Monday, August 17, 2009

Gerald Brommer Workshop - Day 1

"Carmel Cypress Trees"

"Cinque Terre Wildflowers"

The workshop I am coordinating is "From Line and Shape to Complex Surfaces." Today Gerald Brommer explained that we should treat the two elements of design, line and shape, as independent of each other. We should not be outlining the shape, nor should we be filling in the shape we've created. Both would look like a coloring book. Instead, we either put down shapes in light to mid-tone values and then draw our image over the shapes, or we draw our image and add shapes. We finish with some overpainting, but again avoid filling in the lines with color. We were told not to erase anything. We could draw in pencil and then in ink, not following the pencil line exactly. We drew on quarter sheets from our own reference materials.

We selected one piece for critique (I actually did 3 quarter sheets and started a fourth). I choose Cinque Terre wildflowers, done from a photo taken when pal, Joan, and I went to Italy for a watercolor workshop in Western Tuscany. First we spent a few days in a tiny town just south of the Cinque Terre, where we relaxed, hiked, and sketched. Gerri liked the piece and made two suggestions for improvement, which I haven't done yet -- balance the right corner with a small shape of strong color on the lower left, and add more line to the two plants that reach above the sea on the left. He was enthusiastic about my cypresses, though I didn't put it up for critique. Gerri is such a wonderful instructor, and loved by many. We have a fabulous group of people taking the class, including Myrna Wacknov, so it's really neat to see the art they produce. It's also like old home week for my France trip in 2007 with Mike Bailey -- Myrna, Carrie, and Lisa are all in the workshop! We ended the day tearing pieces of rice paper, staining them with various shades of a couple colors, and allowing them to dry overnight. Tomorrow we begin the collage process.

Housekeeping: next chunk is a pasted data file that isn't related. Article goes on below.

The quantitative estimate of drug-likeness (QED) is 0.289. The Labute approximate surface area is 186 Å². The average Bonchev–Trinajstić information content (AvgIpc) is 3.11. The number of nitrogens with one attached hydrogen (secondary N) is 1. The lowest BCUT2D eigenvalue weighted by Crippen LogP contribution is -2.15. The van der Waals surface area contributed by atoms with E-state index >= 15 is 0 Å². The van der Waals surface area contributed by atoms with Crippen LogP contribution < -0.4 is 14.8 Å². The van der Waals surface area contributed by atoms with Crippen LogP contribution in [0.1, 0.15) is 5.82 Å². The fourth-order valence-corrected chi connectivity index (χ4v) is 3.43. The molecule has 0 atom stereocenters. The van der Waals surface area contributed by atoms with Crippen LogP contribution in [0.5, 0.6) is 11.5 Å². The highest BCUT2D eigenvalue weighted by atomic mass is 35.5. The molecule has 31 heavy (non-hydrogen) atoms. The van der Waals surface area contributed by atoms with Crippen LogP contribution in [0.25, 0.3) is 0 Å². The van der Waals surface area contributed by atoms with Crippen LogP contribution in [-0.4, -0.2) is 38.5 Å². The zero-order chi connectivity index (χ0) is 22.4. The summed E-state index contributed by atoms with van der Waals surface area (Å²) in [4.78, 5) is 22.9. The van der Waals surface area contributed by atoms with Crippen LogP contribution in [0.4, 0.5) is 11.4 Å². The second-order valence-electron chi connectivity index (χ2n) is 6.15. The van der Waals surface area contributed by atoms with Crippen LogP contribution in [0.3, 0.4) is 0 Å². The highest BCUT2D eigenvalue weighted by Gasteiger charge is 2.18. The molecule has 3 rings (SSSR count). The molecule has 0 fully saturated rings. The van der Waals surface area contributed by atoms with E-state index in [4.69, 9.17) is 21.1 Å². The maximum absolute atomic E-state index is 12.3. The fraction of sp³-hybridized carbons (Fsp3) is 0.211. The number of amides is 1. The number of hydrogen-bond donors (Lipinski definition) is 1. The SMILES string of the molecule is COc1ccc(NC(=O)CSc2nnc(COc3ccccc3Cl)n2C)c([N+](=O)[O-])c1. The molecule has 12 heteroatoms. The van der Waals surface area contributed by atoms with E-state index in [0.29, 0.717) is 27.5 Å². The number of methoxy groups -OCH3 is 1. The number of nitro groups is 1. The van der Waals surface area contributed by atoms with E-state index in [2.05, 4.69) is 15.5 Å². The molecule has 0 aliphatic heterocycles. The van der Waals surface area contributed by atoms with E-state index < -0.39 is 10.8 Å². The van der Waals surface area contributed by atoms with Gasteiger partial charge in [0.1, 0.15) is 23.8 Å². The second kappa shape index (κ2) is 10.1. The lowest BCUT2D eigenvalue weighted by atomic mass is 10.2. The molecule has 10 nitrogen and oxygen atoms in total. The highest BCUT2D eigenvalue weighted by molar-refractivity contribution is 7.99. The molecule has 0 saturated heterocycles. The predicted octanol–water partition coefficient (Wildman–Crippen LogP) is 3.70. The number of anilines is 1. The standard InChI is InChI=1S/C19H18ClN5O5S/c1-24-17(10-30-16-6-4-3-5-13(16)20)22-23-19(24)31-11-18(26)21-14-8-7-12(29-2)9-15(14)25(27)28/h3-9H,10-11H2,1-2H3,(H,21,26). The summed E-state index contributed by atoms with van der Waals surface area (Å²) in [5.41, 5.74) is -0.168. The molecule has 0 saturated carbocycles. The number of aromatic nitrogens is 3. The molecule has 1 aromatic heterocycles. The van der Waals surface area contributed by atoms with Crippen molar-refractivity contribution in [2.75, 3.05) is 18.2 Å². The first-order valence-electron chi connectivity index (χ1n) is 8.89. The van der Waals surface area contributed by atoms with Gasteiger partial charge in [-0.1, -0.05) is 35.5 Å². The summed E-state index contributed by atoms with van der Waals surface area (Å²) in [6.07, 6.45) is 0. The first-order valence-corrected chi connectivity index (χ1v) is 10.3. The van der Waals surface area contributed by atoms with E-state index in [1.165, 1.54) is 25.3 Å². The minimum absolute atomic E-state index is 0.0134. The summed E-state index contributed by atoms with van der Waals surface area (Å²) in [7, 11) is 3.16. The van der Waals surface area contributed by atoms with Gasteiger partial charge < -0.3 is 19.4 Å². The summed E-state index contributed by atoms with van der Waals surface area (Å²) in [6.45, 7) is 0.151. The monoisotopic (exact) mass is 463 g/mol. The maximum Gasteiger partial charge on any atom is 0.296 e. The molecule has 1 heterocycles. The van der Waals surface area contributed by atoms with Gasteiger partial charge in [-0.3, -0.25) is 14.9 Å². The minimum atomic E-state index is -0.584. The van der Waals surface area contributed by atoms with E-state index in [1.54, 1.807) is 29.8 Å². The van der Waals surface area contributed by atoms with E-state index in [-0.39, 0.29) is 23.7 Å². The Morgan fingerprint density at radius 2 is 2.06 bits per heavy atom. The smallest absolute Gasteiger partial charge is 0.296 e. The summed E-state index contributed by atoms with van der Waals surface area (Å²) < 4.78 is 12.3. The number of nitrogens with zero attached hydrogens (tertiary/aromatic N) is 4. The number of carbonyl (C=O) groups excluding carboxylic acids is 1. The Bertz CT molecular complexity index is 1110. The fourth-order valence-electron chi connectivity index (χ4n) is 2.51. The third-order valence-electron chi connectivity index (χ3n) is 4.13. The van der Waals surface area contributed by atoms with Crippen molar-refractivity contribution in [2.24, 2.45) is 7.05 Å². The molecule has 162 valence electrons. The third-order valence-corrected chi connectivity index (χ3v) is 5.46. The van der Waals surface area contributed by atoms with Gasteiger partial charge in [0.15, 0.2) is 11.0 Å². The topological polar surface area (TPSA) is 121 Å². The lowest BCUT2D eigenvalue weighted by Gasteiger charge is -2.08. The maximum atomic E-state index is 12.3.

Yesterday's demo went well, the first I've coordinated. The room was full, probably 75 to 100 observers. Gerri said he couldn't demonstrate collage on the spot and what we would do in class were small pieces. So I brought him a full sheet of Arches 140 lb. paper and a support so he could demo his design and painting process. Like all masters, he made it look so easy, and the crowd loved it. Gerri gives you permission to do anything in art -- no, a watercolor must not all be transparent; yes, you can use opaque white and colors; you can move things around; you can eliminate what you don't want and add something you do. You can do many variations from one simple sketch or photo.

I am learning the mechanics of being a coordinator, quite a bit of work as we provide a nice series of snack morning and afternoon during the workshop and for the demo on Sunday afternoon. So far, I've been to Costco twice, and the farm stand once. Then there are the various vagaries of the locks for kitchen, water supply, classroom, restrooms, and atrium. All is going smoothly and I am having fun. I have a terrific assistant, Irene, who has jumped right in on setup, cleanup, and ordering and picking up the instructors lunch.


Anonymous said...

Hi Mary, Wonderful posting and thought provoking! Thank you! I like the paintings you are working on; fun designs!

Megha Chhatbar said...

Hey Mary, you are doing wonderful art! I like the colors most..:)

Color Pencil Drawing: Lord Krishna with his mother

Mary Paquet said...

Peggy, thanks so much. What we are doing is somewhat different than I had expected, and very neat. Thought provoking, indeed!

Megha, thanks so much for your nice comment -- very appreciated because you are such a master at drawing!